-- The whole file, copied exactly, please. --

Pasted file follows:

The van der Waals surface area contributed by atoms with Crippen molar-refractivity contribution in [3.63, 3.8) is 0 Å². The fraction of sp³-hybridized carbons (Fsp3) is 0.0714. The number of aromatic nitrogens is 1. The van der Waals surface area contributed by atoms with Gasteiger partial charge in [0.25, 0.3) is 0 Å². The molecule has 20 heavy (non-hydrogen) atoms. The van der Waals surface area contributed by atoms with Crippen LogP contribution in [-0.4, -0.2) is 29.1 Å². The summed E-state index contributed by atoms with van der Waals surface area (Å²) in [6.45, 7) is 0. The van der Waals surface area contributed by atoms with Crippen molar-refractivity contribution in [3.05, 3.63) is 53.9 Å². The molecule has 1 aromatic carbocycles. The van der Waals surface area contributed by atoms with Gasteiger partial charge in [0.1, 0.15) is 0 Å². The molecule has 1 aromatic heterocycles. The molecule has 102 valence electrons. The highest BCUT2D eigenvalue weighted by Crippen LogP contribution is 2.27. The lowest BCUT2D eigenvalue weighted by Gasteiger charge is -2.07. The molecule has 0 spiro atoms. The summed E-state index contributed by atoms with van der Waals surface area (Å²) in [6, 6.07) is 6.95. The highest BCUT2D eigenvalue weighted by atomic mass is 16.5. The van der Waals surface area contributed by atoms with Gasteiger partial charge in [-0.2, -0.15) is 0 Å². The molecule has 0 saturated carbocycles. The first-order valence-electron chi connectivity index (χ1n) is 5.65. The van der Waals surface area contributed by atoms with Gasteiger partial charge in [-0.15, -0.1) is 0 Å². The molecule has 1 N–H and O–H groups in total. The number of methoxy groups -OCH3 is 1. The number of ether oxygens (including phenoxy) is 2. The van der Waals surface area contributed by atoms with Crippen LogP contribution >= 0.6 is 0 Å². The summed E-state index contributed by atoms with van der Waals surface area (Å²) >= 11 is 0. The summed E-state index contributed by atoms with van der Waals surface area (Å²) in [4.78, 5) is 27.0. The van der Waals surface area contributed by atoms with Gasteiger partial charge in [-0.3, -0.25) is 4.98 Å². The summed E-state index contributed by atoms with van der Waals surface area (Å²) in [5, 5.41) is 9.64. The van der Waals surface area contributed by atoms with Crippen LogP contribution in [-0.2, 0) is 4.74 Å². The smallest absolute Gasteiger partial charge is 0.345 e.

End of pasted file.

The van der Waals surface area contributed by atoms with Crippen molar-refractivity contribution in [3.63, 3.8) is 0 Å². The fraction of sp³-hybridized carbons (Fsp3) is 0.0714. The number of aromatic nitrogens is 1. The van der Waals surface area contributed by atoms with Gasteiger partial charge in [0.25, 0.3) is 0 Å². The molecule has 20 heavy (non-hydrogen) atoms. The van der Waals surface area contributed by atoms with Crippen LogP contribution in [-0.4, -0.2) is 29.1 Å². The summed E-state index contributed by atoms with van der Waals surface area (Å²) in [6.45, 7) is 0. The van der Waals surface area contributed by atoms with Crippen molar-refractivity contribution in [3.05, 3.63) is 53.9 Å². The molecule has 1 aromatic carbocycles. The van der Waals surface area contributed by atoms with Gasteiger partial charge in [0.1, 0.15) is 0 Å². The molecule has 1 aromatic heterocycles. The molecule has 102 valence electrons. The highest BCUT2D eigenvalue weighted by Crippen LogP contribution is 2.27. The lowest BCUT2D eigenvalue weighted by Gasteiger charge is -2.07. The molecule has 0 spiro atoms. The summed E-state index contributed by atoms with van der Waals surface area (Å²) in [6, 6.07) is 6.95. The highest BCUT2D eigenvalue weighted by atomic mass is 16.5. The van der Waals surface area contributed by atoms with Gasteiger partial charge in [-0.2, -0.15) is 0 Å². The molecule has 0 saturated carbocycles. The first-order valence-electron chi connectivity index (χ1n) is 5.65. The van der Waals surface area contributed by atoms with Gasteiger partial charge in [-0.15, -0.1) is 0 Å². The molecule has 1 N–H and O–H groups in total. The number of methoxy groups -OCH3 is 1. The number of ether oxygens (including phenoxy) is 2. The van der Waals surface area contributed by atoms with Crippen LogP contribution >= 0.6 is 0 Å². The summed E-state index contributed by atoms with van der Waals surface area (Å²) >= 11 is 0. The summed E-state index contributed by atoms with van der Waals surface area (Å²) in [4.78, 5) is 27.0. The van der Waals surface area contributed by atoms with Gasteiger partial charge in [-0.3, -0.25) is 4.98 Å². The summed E-state index contributed by atoms with van der Waals surface area (Å²) in [5, 5.41) is 9.64. The van der Waals surface area contributed by atoms with Crippen LogP contribution in [-0.2, 0) is 4.74 Å². The smallest absolute Gasteiger partial charge is 0.345 e.